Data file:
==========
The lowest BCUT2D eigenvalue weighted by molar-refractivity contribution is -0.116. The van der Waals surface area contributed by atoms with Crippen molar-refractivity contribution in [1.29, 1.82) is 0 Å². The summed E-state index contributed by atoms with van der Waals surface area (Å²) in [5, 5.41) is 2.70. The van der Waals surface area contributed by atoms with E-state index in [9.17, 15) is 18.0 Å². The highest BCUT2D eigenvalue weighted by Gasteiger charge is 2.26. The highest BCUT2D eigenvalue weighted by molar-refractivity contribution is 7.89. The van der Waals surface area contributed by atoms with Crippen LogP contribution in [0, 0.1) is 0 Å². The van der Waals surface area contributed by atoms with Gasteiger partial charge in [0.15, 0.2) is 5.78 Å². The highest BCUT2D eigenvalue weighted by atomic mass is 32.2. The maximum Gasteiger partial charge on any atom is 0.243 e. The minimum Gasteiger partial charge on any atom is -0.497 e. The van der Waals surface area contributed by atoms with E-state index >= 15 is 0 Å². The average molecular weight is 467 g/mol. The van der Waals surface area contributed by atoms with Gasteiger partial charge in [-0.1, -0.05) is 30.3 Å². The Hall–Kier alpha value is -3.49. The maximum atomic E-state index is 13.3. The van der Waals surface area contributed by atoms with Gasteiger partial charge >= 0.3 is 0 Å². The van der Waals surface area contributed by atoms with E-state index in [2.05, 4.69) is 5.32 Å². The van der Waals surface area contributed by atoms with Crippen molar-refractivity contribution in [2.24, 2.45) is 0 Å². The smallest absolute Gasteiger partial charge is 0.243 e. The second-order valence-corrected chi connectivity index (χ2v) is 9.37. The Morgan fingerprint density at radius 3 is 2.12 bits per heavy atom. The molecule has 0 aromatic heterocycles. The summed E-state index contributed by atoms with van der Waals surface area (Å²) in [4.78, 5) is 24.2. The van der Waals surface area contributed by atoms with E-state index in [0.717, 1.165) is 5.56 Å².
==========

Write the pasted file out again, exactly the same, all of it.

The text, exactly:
The lowest BCUT2D eigenvalue weighted by molar-refractivity contribution is -0.116. The van der Waals surface area contributed by atoms with Crippen molar-refractivity contribution in [1.29, 1.82) is 0 Å². The summed E-state index contributed by atoms with van der Waals surface area (Å²) in [5, 5.41) is 2.70. The van der Waals surface area contributed by atoms with E-state index in [9.17, 15) is 18.0 Å². The highest BCUT2D eigenvalue weighted by Gasteiger charge is 2.26. The highest BCUT2D eigenvalue weighted by molar-refractivity contribution is 7.89. The van der Waals surface area contributed by atoms with Crippen LogP contribution in [0, 0.1) is 0 Å². The van der Waals surface area contributed by atoms with Gasteiger partial charge in [0.15, 0.2) is 5.78 Å². The highest BCUT2D eigenvalue weighted by atomic mass is 32.2. The maximum Gasteiger partial charge on any atom is 0.243 e. The minimum Gasteiger partial charge on any atom is -0.497 e. The van der Waals surface area contributed by atoms with E-state index >= 15 is 0 Å². The average molecular weight is 467 g/mol. The van der Waals surface area contributed by atoms with Gasteiger partial charge in [-0.1, -0.05) is 30.3 Å². The Hall–Kier alpha value is -3.49. The maximum atomic E-state index is 13.3. The van der Waals surface area contributed by atoms with Gasteiger partial charge >= 0.3 is 0 Å². The van der Waals surface area contributed by atoms with E-state index in [2.05, 4.69) is 5.32 Å². The van der Waals surface area contributed by atoms with Crippen molar-refractivity contribution in [2.24, 2.45) is 0 Å². The smallest absolute Gasteiger partial charge is 0.243 e. The second-order valence-corrected chi connectivity index (χ2v) is 9.37. The Morgan fingerprint density at radius 3 is 2.12 bits per heavy atom. The molecule has 0 aromatic heterocycles. The summed E-state index contributed by atoms with van der Waals surface area (Å²) in [4.78, 5) is 24.2. The van der Waals surface area contributed by atoms with E-state index in [0.717, 1.165) is 5.56 Å².